I am under the impression that Ms. Kretz's sensitivity faux pas has led to assaults on her blog comboxes, as her latest post indicates that she has closed them. Mild annoyance, I can understand, but orchestrating a campaign of howlers over something this trival seems to me a pointless waste of righteous indignation. Go out and march for Life, write the whole darn Security Council about the Darfur genocide, or just take two rosaries and call me in the morning, but for Pete's sake spare us the kinder, gentler version of the Mohammed Cartoon Outrage. If the lady has exhibited offensive ignorance, be too polite to notice. You don't have to buy her paintings.

Thus I would discourage protests, the sending of nasty emails, or any other expressions of excessive outrage. Such reactions are un-Christian, they make the rest of us who weren't carrying on look bad, and they tend to make the neutral and mildly anti-Catholic into hardened Roundheads. They also tend to be counterproductive in that rather than calling down censure upon the offender, they frequently draw attention to and increase that person's popularity.

When The Last Temptation of Christ first came out in theaters, my hip, charismatic (liturgically speaking) then-pastor felt it his duty to view and then review it for the benefit of the flock. The film itself he panned, not merely on its theology but on its cinematic points (or lack thereof.) But in reference to the cries of outrage that were echoing among some Catholic groups--and being magnified to our collective detriment by the offenders and their apologists --he offered this bit of philosophy: "God has gotten over bigger offenses than this."

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Monday, January 22, 2007

Oh, never mind

Class postponed a month; will probably be back later this week.


Sunday, January 21, 2007

A Little Light Reading

I will be taking about two weeks off from blogging and general internet activity for a training course that will be taking up quite a bit of my free time, and hopefully to catch up on some reading during what remains of that. D will continue to post as his time allows; perhaps he'll be inspired to turn us out a ditty or two in my absence.

As I will not be on, I thought I should leave some useful and edifying links for the benefit of any stoppers-by, so that reading material will not be lacking. As the 23rd anniversary of the Roe v. Wade decision is approaching, I submit the following from two organizations dedicated to promoting respect for life from a feminist perspective, Feminists for Life, and the Susan B. Anthony list.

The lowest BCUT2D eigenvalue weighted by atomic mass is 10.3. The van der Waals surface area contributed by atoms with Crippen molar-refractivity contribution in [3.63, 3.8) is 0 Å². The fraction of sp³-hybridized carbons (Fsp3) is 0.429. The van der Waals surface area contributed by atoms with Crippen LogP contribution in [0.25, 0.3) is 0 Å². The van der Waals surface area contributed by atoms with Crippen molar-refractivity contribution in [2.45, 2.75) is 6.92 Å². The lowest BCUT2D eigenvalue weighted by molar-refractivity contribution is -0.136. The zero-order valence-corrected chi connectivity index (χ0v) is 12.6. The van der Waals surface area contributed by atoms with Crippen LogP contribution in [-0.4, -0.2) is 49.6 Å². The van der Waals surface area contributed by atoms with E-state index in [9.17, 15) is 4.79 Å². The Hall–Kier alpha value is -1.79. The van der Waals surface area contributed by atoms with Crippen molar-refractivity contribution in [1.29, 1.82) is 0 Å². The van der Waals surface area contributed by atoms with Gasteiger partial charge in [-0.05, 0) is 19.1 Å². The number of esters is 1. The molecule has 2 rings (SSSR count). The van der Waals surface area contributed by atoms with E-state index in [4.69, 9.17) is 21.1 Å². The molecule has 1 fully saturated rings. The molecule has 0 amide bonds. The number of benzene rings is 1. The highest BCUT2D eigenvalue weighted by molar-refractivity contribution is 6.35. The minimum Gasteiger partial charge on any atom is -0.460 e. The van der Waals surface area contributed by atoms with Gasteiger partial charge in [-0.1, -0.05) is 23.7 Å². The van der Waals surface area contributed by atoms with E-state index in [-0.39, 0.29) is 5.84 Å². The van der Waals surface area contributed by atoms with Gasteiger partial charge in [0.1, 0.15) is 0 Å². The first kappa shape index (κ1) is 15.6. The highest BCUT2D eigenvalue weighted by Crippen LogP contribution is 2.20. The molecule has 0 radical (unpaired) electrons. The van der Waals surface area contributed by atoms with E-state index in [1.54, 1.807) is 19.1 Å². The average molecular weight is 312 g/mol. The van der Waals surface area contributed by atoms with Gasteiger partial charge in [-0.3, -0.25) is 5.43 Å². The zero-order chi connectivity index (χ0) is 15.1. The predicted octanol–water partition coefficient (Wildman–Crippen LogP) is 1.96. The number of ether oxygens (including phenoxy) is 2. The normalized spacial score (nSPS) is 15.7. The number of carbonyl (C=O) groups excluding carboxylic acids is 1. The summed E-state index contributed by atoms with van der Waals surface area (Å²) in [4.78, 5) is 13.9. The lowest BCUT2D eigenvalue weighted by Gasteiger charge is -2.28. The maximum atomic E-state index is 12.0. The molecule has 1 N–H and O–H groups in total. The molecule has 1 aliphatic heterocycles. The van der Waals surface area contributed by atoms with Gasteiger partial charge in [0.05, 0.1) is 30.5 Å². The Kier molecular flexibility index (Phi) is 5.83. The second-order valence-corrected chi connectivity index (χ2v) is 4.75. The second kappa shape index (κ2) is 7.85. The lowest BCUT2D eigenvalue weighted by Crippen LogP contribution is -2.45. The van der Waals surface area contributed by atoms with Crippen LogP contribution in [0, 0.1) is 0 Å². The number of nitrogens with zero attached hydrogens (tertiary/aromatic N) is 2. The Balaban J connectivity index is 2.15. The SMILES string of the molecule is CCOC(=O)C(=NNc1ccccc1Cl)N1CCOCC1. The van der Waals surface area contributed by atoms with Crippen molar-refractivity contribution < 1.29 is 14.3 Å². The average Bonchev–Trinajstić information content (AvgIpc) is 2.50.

FFL's topics page.
FFL's news page.
FFL's History of our Feminist Foremothers index page. Read biographies of feminist movers and shakers past and present, all resolutely pro-life. This list includes the founding mothers of the American female suffrage movement.
FFL's page dedicated to the memory of women lost to legal abortions.
FFL's page of personal accounts by aborted women
Backissues of FFL's quarterly The American Feminist.

The Susan B. Anthony List fundraises for pro-life political candidates, women in particular. The organization also provides news and legislative alerts, and posts some interesting aritcles on its website.

It is my hope that these links will introduce others to two excellent organizations doing noble work, offer some insights on the abortion issue that are often overlooked, and possibly even help someone to rethink this issue.

Zenit has an article up today on the Morning-After Pill's implementation in several different countries. The following observations are included in the article:

Another report, published Jan. 8, confirmed the failure of the morning-after pill to reduce abortion. A Spanish Web site, Forum Libertas, analyzed what had happened in the country since the pill's introduction. In 2000, the year before the pill was introduced, there were 60,000 abortions, a rate of 7.5 abortions for every 1,000 women under 20.

By 2005, fewer than 506,000 morning-after pills were distributed. At the same time, however, the number of abortions that year had risen to 91,000, and the rate of abortion for women under 20 rose to 11.5 abortions for every 1,000 women.

Similar findings were reported in Britain last year. The Sept. 15 issue of the British Medical Journal published an editorial authored by Anna Glasier, director of a National Health Service unit in Edinburgh, Scotland.

Glasier wrote: "Emergency contraception has been heralded as the solution to rising abortion rates." "Some authors have suggested that almost a million abortions could be prevented in the United States annually if every woman used emergency contraception every time she needed it."

"Yet, despite the clear increase in the use of emergency contraception, abortion rates have not fallen in the United Kingdom," the article continued. In fact, wrote Glasier, they have risen from 11 per 1,000 women aged 15-44 in 1984 (136,388 abortions) to 17.8 per 1,000 in 2004 (185,400 abortions). She added that increased use of emergency contraception in Sweden has not been associated with a reduction in abortion rates.